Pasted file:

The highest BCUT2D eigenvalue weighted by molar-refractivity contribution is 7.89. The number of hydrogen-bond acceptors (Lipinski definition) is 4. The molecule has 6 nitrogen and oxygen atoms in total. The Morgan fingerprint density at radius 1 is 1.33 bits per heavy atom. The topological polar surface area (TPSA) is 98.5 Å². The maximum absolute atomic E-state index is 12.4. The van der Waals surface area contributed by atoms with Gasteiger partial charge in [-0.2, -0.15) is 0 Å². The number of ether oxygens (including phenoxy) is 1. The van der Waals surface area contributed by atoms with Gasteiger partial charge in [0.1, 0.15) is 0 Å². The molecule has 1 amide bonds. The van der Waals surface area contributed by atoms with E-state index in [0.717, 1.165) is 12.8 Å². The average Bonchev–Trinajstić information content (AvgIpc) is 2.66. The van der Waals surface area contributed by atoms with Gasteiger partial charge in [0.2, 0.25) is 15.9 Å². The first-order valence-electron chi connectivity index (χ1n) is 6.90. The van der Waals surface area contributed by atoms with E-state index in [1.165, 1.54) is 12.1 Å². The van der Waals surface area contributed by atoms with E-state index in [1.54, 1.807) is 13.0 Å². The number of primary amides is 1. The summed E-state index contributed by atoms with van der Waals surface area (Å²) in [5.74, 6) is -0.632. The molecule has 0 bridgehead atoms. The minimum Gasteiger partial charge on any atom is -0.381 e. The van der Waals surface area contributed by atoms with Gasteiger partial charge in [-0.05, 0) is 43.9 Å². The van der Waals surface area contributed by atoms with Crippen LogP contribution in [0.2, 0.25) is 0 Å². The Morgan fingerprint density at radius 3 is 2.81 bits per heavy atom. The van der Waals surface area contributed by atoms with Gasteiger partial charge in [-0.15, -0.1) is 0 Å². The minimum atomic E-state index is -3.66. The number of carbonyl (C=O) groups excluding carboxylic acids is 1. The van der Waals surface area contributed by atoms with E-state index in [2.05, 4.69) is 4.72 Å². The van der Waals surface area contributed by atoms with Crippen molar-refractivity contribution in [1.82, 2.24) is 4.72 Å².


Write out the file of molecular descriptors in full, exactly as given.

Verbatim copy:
The highest BCUT2D eigenvalue weighted by molar-refractivity contribution is 7.89. The number of hydrogen-bond acceptors (Lipinski definition) is 4. The molecule has 6 nitrogen and oxygen atoms in total. The Morgan fingerprint density at radius 1 is 1.33 bits per heavy atom. The topological polar surface area (TPSA) is 98.5 Å². The maximum absolute atomic E-state index is 12.4. The van der Waals surface area contributed by atoms with Gasteiger partial charge in [-0.2, -0.15) is 0 Å². The number of ether oxygens (including phenoxy) is 1. The van der Waals surface area contributed by atoms with Gasteiger partial charge in [0.1, 0.15) is 0 Å². The molecule has 1 amide bonds. The van der Waals surface area contributed by atoms with E-state index in [0.717, 1.165) is 12.8 Å². The average Bonchev–Trinajstić information content (AvgIpc) is 2.66. The van der Waals surface area contributed by atoms with Gasteiger partial charge in [0.2, 0.25) is 15.9 Å². The first-order valence-electron chi connectivity index (χ1n) is 6.90. The van der Waals surface area contributed by atoms with E-state index in [1.165, 1.54) is 12.1 Å². The van der Waals surface area contributed by atoms with E-state index in [1.54, 1.807) is 13.0 Å². The number of primary amides is 1. The summed E-state index contributed by atoms with van der Waals surface area (Å²) in [5.74, 6) is -0.632. The molecule has 0 bridgehead atoms. The minimum Gasteiger partial charge on any atom is -0.381 e. The van der Waals surface area contributed by atoms with Gasteiger partial charge in [-0.05, 0) is 43.9 Å². The van der Waals surface area contributed by atoms with Crippen LogP contribution in [0.2, 0.25) is 0 Å². The Morgan fingerprint density at radius 3 is 2.81 bits per heavy atom. The van der Waals surface area contributed by atoms with Gasteiger partial charge in [-0.15, -0.1) is 0 Å². The minimum atomic E-state index is -3.66. The number of carbonyl (C=O) groups excluding carboxylic acids is 1. The van der Waals surface area contributed by atoms with E-state index in [2.05, 4.69) is 4.72 Å². The van der Waals surface area contributed by atoms with Crippen molar-refractivity contribution in [1.82, 2.24) is 4.72 Å².